If you hit them up on social media with a “Check me out, I’m the hottest new thing” message your chances of the receiver being open and willing to consider your communication are far less than if you are performing a live show (and killing it) when the receiver first becomes aware of your existence.
You have more leverage onstage, than you would as a digital “door-knocking salesman”.
The influence increases again if the consumer reads about you in a reliable blog or magazine and then immediately has the opportunity to download and experience your music.
Creating Leverage in the Music Business (C.L.I.M.B.) is what it’s all about and most artists are completely missing the boat.
Most artists are focused only on the outcome. They want to envision themselves staring down the barrel of a major game-changing opportunity, but they seem to always avoid emphasis on constructing the circumstances that would create the opportunity (usually because that requires WORK…but I digress).
Milton Berle was quoted as saying “If opportunity doesn’t knock, build a door.”
For instance, y’all want your record deal I get that.
It makes total sense.
I did too.
How much thought have you put into dreaming about what that conversation, process, and ultimately the deal would look like?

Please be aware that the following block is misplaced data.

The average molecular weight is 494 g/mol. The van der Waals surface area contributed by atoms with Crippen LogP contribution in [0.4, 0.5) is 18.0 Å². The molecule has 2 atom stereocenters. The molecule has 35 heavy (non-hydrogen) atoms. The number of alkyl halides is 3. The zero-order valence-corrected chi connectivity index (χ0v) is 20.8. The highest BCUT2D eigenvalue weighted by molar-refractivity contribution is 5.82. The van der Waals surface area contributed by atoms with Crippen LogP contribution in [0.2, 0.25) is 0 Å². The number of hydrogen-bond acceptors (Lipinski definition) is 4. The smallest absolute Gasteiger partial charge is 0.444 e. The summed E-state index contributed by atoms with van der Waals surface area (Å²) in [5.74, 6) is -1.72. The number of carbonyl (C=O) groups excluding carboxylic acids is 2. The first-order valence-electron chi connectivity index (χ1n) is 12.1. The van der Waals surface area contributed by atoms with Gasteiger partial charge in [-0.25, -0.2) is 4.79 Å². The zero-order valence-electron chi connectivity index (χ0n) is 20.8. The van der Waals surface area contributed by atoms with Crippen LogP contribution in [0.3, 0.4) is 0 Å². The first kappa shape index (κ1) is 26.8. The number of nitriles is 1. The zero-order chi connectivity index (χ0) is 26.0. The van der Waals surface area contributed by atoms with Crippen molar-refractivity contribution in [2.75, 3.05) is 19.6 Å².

Do you want to be on your side of the negotiating table with your hat in your hand, fingers crossed, putting all your hopes, dreams, blood, sweat, and tears into the hands of a label executive who may or may not be in a good mood the day you get your shot?
What if the label exec was having a really bad day on the day of your meeting?
What if you were at that same negotiating table and the label executive was worried about your mood?
What if you made yourself in to such an undeniable business opportunity that the label had their proverbial hat in THEIR hands?
This won’t happen because your music is awesome by the way. It will happen because you’ve targeted your audience, you’ve connected with this audience, you’re already making money and the label wants in.
Steve Martin said “Be so good they can’t ignore you.” These days that quote is just as much about business as it is about talent in the entertainment industry.
All the major companies that you will need to climb the ladder of success in the music industry are run by people.
Behavior in people is somewhat predictable.
We all want what we can’t have.
We all get drunk with power. Absolute power corrupts absolutely.
We all want real opportunities to advance our own agendas.
Consider these ideas when you are putting your master plan together.
A statement like “My music is amazing and I’m going to give YOU the opportunity to help me for a piece of the pie (on the back end)” is asinine.
If some unknown rookie player came up to you and said, “I want a job, I want to be your guitar player. I’m awesome! I’ll need $1 million dollars and I will make a killer deal for you to recoup your investment on the back end because the world’s gonna stand up and salute your artistry once I’m your guitar player.”